Speaker: Lynne Kiorpes, New York University
Many visual functions are poor in infant primates and develop to adult levels during the early months and years after birth. Basic visual processes and those that are higher-order develop over different time courses. These later developing aspects of vision are those that require the integration of information over space (such as contour integration) or space-time (such as global motion or pattern motion discrimination), and likely depend at least in part on the maturation of extrastriate visual areas. Moreover, these developmental programs can be modified by visual experience, with the later developing functions showing greater vulnerability to abnormal visual experience. This talk will describe the development of global form and motion perception, highlight the influence of abnormal visual experience and discuss underlying neural correlates.
Removing the brakes on brain plasticity in adults with amblyopia
Speaker: Dennis Levi, University of California, Berkeley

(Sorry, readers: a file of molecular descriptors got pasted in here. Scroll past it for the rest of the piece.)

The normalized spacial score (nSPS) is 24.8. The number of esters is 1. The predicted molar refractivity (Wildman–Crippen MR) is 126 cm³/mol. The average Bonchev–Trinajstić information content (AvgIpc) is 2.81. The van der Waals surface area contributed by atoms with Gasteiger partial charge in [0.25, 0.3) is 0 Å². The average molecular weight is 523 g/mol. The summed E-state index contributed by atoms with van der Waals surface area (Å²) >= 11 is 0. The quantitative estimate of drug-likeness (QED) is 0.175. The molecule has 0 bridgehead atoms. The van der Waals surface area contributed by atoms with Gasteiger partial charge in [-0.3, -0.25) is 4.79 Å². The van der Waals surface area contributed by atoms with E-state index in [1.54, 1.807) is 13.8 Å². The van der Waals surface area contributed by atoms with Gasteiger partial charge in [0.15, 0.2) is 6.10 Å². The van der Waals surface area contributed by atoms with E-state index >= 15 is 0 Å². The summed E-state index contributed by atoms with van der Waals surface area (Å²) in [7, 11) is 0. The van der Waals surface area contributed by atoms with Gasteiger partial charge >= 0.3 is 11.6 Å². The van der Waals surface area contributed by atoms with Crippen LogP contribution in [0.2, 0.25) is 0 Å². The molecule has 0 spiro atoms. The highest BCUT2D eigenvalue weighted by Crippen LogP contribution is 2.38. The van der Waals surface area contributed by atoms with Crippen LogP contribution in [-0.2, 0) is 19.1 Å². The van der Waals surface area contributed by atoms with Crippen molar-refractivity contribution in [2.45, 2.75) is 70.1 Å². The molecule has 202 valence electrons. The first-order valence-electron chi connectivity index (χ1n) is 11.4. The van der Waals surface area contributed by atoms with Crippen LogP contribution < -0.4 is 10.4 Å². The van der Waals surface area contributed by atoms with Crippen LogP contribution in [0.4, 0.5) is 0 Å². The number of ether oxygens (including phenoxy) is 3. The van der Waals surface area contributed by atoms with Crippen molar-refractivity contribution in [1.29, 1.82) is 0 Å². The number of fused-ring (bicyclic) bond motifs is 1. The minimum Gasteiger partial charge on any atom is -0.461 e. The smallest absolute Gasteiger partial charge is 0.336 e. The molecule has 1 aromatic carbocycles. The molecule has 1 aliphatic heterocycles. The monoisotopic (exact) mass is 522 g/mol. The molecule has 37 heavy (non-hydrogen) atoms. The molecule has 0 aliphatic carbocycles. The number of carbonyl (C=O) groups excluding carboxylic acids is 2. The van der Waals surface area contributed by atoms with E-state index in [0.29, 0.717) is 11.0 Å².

Experience-dependent plasticity is closely linked with the development of sensory function. Beyond this sensitive period, developmental plasticity is actively limited; however, new studies provide growing evidence for plasticity in the adult visual system. The amblyopic visual system is an excellent model for examining the “brakes” that limit recovery of function beyond the critical period. While amblyopia can often be reversed when treated early, conventional treatment is generally not undertaken in older children and adults. However new clinical and experimental studies in both animals and humans provide evidence for neural plasticity beyond the critical period. The results suggest that perceptual learning and video game play may be effective in improving a range of visual performance measures and importantly the improvements may transfer to better visual acuity and stereopsis. These findings, along with the results of new clinical trials, suggest that it might be time to re-consider our notions about neural plasticity in amblyopia.